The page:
To be fair, the revelation of each unexpected little innovation does contribute to Silent Cannonfire’s surreal, madcap humour; but the storytelling is of necessity so broad that the vast majority of lines revealed in this way just aren’t necessary for the audience’s understanding. The same information could be communicated more easily, and more in the spirit of the piece, by paying more attention to the physical side of the performances (which often lapse into standing still and mouthing, neglecting gesture).

The live band is a real asset to the production, maintaining a salty atmosphere with melodies cribbed from traditional tunes and a certain blockbuster movie franchise (be careful, Of Vast Bigness, one man’s sly reference is another intellectual property suit). The homespun scenery and special effects, including a papier mache sea monster, wouldn’t be out of place in a very enthusiastic school play, which may not be intentional but does give the play a pleasingly tongue-in-cheek tone.

Overall, though, it can’t shake that sense of incompleteness: that it isn’t a production devised without dialogue, it’s a regular production with the dialogue ripped away and imperfectly patched.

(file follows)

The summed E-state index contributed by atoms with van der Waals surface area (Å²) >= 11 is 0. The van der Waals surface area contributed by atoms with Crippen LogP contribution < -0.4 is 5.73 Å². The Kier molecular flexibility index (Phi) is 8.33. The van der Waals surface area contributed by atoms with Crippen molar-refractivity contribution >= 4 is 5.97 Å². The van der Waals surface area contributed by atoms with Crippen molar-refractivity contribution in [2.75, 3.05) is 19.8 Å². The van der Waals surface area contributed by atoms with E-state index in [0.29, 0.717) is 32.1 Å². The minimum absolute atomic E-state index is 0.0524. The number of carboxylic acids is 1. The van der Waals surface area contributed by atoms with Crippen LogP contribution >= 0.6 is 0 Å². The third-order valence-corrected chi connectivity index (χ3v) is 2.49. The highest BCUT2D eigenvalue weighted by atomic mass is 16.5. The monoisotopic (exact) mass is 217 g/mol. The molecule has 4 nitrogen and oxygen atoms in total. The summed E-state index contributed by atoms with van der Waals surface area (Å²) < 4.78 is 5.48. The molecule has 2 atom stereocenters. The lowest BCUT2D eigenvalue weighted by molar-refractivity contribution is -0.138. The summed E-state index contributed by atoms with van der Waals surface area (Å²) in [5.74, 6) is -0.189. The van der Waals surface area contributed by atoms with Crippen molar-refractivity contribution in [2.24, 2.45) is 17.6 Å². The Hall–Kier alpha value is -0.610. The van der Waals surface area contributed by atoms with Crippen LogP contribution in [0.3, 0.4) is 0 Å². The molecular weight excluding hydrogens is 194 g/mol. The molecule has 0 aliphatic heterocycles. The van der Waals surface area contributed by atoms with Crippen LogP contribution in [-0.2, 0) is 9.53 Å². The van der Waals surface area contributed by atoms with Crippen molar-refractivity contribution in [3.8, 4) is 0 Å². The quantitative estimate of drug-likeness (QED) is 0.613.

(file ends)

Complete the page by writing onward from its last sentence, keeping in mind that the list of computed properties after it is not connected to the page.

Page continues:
Crew includes Will Seaward (director), Rich Mason (technical director), Owen Woods (musical director), Fred Spaven (set design and construction), Dan Summerbell (fight director) and Deanna Bergdorf (dance choreographer)

Cast includes Stephen Bailey, Flo Carr, Chrystal Ding, John Haidar, Hannah Laurence, Julia Leijola, Max Levine, Matt Lim, Chloe Mashiter, Pierre Novellie, Emerald Paston, George Potts and Emma Stirling

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23 August, 2010

Threshold *****

Zoo Roxy, 9 – 20 August 2010

Reviewed for the British Theatre Guide

Everything about Threshold is a secret. The location is a secret. Most of what happens there is a secret. Whatever happens that isn’t a secret happens for secret reasons. Everything we learn is a secret revealed: scraps of overheard conversation; scenes glimpsed through the undergrowth; comments that slip out in unguarded moments: all information we know we shouldn’t know, and for that we treasure it all the more.

Three hours in the late afternoon is a big commitment at the Fringe. Be reassured that Threshold is a three-hour show, not a one-hour show plus two hours’ travel time, even though two of the three hours are spent travelling. The outward journey is for tipping us subtly, uncomfortably sideways and out of the real world. The return journey is for sharing the secrets we’ve learned. The moment you think it’s over is the moment Threshold puts on its triumphant final spurt. It is worth three hours of your time.

The middle hour is one of excitement, adventure, voyeurism, uncertainty, guilt and heartbreak. With a few deft touches our hosts gain our trust: from the start they trust us enough to share secrets, enough to rely implicitly on our support in a confrontation, and so we trust them back. When our guide breaks into a run and we follow suit without a thought it’s not just because we know we’ll get lost or miss the action if we don’t keep up; it’s because we understand why they’re running, so we run for the same reasons.